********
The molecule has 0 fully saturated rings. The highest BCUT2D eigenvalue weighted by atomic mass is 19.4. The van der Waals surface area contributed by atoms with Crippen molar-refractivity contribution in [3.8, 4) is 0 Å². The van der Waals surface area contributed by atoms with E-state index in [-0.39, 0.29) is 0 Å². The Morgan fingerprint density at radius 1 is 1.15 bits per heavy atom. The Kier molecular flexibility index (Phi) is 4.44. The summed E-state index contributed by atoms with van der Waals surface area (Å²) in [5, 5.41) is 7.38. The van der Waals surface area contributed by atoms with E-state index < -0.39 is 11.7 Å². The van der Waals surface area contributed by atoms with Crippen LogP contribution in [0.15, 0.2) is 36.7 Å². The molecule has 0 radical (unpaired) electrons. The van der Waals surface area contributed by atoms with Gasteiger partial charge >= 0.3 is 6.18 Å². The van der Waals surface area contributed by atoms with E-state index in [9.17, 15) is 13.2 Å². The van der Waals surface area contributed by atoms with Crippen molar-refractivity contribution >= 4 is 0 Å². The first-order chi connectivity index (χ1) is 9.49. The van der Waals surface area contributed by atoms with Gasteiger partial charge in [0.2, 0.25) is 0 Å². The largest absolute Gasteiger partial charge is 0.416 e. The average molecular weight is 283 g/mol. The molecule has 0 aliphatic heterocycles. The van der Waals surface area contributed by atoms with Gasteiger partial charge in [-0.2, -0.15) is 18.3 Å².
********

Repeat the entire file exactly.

The molecule has 0 fully saturated rings. The highest BCUT2D eigenvalue weighted by atomic mass is 19.4. The van der Waals surface area contributed by atoms with Crippen molar-refractivity contribution in [3.8, 4) is 0 Å². The van der Waals surface area contributed by atoms with E-state index in [-0.39, 0.29) is 0 Å². The Morgan fingerprint density at radius 1 is 1.15 bits per heavy atom. The Kier molecular flexibility index (Phi) is 4.44. The summed E-state index contributed by atoms with van der Waals surface area (Å²) in [5, 5.41) is 7.38. The van der Waals surface area contributed by atoms with E-state index < -0.39 is 11.7 Å². The van der Waals surface area contributed by atoms with Crippen LogP contribution in [0.15, 0.2) is 36.7 Å². The molecule has 0 radical (unpaired) electrons. The van der Waals surface area contributed by atoms with Gasteiger partial charge >= 0.3 is 6.18 Å². The van der Waals surface area contributed by atoms with E-state index in [9.17, 15) is 13.2 Å². The van der Waals surface area contributed by atoms with Crippen molar-refractivity contribution >= 4 is 0 Å². The first-order chi connectivity index (χ1) is 9.49. The van der Waals surface area contributed by atoms with Gasteiger partial charge in [0.2, 0.25) is 0 Å². The largest absolute Gasteiger partial charge is 0.416 e. The average molecular weight is 283 g/mol. The molecule has 0 aliphatic heterocycles. The van der Waals surface area contributed by atoms with Gasteiger partial charge in [-0.2, -0.15) is 18.3 Å².